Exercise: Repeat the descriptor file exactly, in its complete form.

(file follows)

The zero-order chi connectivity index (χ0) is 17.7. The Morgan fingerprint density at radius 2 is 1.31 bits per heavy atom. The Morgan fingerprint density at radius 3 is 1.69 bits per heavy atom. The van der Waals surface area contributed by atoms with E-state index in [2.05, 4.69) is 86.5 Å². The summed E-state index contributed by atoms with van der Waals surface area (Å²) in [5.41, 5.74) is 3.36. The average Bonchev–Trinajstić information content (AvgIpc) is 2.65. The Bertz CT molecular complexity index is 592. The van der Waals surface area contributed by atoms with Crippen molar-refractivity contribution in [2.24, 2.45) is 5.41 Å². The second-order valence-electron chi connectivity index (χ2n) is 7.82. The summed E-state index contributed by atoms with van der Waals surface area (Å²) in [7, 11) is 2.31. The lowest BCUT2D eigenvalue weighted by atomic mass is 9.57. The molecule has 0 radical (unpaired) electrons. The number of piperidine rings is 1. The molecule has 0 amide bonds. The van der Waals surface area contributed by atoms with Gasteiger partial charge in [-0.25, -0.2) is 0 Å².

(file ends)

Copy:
The zero-order chi connectivity index (χ0) is 17.7. The Morgan fingerprint density at radius 2 is 1.31 bits per heavy atom. The Morgan fingerprint density at radius 3 is 1.69 bits per heavy atom. The van der Waals surface area contributed by atoms with E-state index in [2.05, 4.69) is 86.5 Å². The summed E-state index contributed by atoms with van der Waals surface area (Å²) in [5.41, 5.74) is 3.36. The average Bonchev–Trinajstić information content (AvgIpc) is 2.65. The Bertz CT molecular complexity index is 592. The van der Waals surface area contributed by atoms with Crippen molar-refractivity contribution in [2.24, 2.45) is 5.41 Å². The second-order valence-electron chi connectivity index (χ2n) is 7.82. The summed E-state index contributed by atoms with van der Waals surface area (Å²) in [7, 11) is 2.31. The lowest BCUT2D eigenvalue weighted by atomic mass is 9.57. The molecule has 0 radical (unpaired) electrons. The number of piperidine rings is 1. The molecule has 0 amide bonds. The van der Waals surface area contributed by atoms with Gasteiger partial charge in [-0.25, -0.2) is 0 Å².